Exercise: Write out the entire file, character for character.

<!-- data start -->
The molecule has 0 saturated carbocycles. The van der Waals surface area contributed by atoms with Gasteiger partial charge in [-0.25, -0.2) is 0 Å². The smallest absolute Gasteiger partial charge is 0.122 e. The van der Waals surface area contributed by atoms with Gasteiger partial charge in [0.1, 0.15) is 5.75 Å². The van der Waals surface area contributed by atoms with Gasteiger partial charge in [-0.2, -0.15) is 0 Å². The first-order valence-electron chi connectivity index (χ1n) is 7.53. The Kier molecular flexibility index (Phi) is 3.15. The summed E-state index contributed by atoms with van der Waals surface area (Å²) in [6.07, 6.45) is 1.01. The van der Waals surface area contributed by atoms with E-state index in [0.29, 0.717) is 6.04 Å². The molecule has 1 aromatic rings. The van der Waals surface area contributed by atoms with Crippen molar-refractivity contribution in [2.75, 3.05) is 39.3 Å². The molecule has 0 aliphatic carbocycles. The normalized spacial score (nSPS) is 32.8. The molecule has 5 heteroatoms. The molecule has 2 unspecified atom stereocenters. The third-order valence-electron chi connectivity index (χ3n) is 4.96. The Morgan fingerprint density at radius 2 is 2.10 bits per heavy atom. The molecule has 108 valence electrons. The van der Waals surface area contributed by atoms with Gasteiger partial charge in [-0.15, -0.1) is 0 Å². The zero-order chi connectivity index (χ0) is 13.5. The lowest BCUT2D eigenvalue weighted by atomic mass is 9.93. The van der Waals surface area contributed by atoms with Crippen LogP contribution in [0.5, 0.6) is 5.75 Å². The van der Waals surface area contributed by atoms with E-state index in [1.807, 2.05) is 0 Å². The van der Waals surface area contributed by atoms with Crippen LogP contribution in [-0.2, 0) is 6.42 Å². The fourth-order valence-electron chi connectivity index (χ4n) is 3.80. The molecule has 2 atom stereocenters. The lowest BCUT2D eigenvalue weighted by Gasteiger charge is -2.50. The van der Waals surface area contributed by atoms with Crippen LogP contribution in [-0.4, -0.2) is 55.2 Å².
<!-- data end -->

The molecule has 0 saturated carbocycles. The van der Waals surface area contributed by atoms with Gasteiger partial charge in [-0.25, -0.2) is 0 Å². The smallest absolute Gasteiger partial charge is 0.122 e. The van der Waals surface area contributed by atoms with Gasteiger partial charge in [0.1, 0.15) is 5.75 Å². The van der Waals surface area contributed by atoms with Gasteiger partial charge in [-0.2, -0.15) is 0 Å². The first-order valence-electron chi connectivity index (χ1n) is 7.53. The Kier molecular flexibility index (Phi) is 3.15. The summed E-state index contributed by atoms with van der Waals surface area (Å²) in [6.07, 6.45) is 1.01. The van der Waals surface area contributed by atoms with E-state index in [0.29, 0.717) is 6.04 Å². The molecule has 1 aromatic rings. The van der Waals surface area contributed by atoms with Crippen molar-refractivity contribution in [2.75, 3.05) is 39.3 Å². The molecule has 0 aliphatic carbocycles. The normalized spacial score (nSPS) is 32.8. The molecule has 5 heteroatoms. The molecule has 2 unspecified atom stereocenters. The third-order valence-electron chi connectivity index (χ3n) is 4.96. The Morgan fingerprint density at radius 2 is 2.10 bits per heavy atom. The molecule has 108 valence electrons. The van der Waals surface area contributed by atoms with Gasteiger partial charge in [-0.15, -0.1) is 0 Å². The zero-order chi connectivity index (χ0) is 13.5. The lowest BCUT2D eigenvalue weighted by atomic mass is 9.93. The van der Waals surface area contributed by atoms with Crippen LogP contribution in [0.5, 0.6) is 5.75 Å². The van der Waals surface area contributed by atoms with E-state index in [1.807, 2.05) is 0 Å². The van der Waals surface area contributed by atoms with Crippen LogP contribution in [-0.2, 0) is 6.42 Å². The fourth-order valence-electron chi connectivity index (χ4n) is 3.80. The molecule has 2 atom stereocenters. The lowest BCUT2D eigenvalue weighted by Gasteiger charge is -2.50. The van der Waals surface area contributed by atoms with Crippen LogP contribution in [-0.4, -0.2) is 55.2 Å².